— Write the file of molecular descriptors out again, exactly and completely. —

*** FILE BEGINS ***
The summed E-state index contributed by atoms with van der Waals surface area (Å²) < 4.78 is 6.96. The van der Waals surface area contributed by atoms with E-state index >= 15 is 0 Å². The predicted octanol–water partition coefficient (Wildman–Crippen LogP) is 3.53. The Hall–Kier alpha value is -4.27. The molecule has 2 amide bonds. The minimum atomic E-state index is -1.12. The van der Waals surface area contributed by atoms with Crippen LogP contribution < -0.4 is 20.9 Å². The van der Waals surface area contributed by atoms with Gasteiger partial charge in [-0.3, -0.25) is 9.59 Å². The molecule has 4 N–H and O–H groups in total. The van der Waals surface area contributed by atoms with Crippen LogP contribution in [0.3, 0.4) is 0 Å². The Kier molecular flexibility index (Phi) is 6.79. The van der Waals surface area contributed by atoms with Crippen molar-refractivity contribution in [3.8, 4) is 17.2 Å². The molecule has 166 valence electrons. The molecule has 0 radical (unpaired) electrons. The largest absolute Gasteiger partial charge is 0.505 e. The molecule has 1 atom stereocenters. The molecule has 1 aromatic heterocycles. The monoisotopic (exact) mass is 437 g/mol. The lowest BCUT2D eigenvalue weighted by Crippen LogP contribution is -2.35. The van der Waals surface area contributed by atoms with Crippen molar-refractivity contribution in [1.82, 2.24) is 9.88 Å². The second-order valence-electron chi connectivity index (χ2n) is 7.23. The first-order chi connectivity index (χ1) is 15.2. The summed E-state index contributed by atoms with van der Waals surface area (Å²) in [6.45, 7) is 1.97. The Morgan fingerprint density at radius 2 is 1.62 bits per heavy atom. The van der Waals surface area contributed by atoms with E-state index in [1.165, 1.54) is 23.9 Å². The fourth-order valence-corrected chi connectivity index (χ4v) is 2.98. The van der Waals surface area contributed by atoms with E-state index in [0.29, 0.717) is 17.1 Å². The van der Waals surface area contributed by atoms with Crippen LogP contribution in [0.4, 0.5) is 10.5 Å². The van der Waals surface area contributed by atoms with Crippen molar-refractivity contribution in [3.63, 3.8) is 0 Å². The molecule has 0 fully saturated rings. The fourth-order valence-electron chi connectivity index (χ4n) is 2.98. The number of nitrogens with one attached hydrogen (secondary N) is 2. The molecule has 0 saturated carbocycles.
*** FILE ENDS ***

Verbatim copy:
The summed E-state index contributed by atoms with van der Waals surface area (Å²) < 4.78 is 6.96. The van der Waals surface area contributed by atoms with E-state index >= 15 is 0 Å². The predicted octanol–water partition coefficient (Wildman–Crippen LogP) is 3.53. The Hall–Kier alpha value is -4.27. The molecule has 2 amide bonds. The minimum atomic E-state index is -1.12. The van der Waals surface area contributed by atoms with Crippen LogP contribution < -0.4 is 20.9 Å². The van der Waals surface area contributed by atoms with Gasteiger partial charge in [-0.3, -0.25) is 9.59 Å². The molecule has 4 N–H and O–H groups in total. The van der Waals surface area contributed by atoms with Crippen LogP contribution in [0.3, 0.4) is 0 Å². The Kier molecular flexibility index (Phi) is 6.79. The van der Waals surface area contributed by atoms with Crippen molar-refractivity contribution in [3.8, 4) is 17.2 Å². The molecule has 166 valence electrons. The molecule has 0 radical (unpaired) electrons. The largest absolute Gasteiger partial charge is 0.505 e. The molecule has 1 atom stereocenters. The molecule has 1 aromatic heterocycles. The monoisotopic (exact) mass is 437 g/mol. The lowest BCUT2D eigenvalue weighted by Crippen LogP contribution is -2.35. The van der Waals surface area contributed by atoms with Crippen molar-refractivity contribution in [1.82, 2.24) is 9.88 Å². The second-order valence-electron chi connectivity index (χ2n) is 7.23. The first-order chi connectivity index (χ1) is 15.2. The summed E-state index contributed by atoms with van der Waals surface area (Å²) in [6.45, 7) is 1.97. The Morgan fingerprint density at radius 2 is 1.62 bits per heavy atom. The van der Waals surface area contributed by atoms with E-state index in [1.165, 1.54) is 23.9 Å². The fourth-order valence-corrected chi connectivity index (χ4v) is 2.98. The van der Waals surface area contributed by atoms with E-state index in [0.29, 0.717) is 17.1 Å². The van der Waals surface area contributed by atoms with Crippen LogP contribution in [0.4, 0.5) is 10.5 Å². The van der Waals surface area contributed by atoms with Crippen molar-refractivity contribution in [3.63, 3.8) is 0 Å². The molecule has 0 fully saturated rings. The fourth-order valence-electron chi connectivity index (χ4n) is 2.98. The number of nitrogens with one attached hydrogen (secondary N) is 2. The molecule has 0 saturated carbocycles.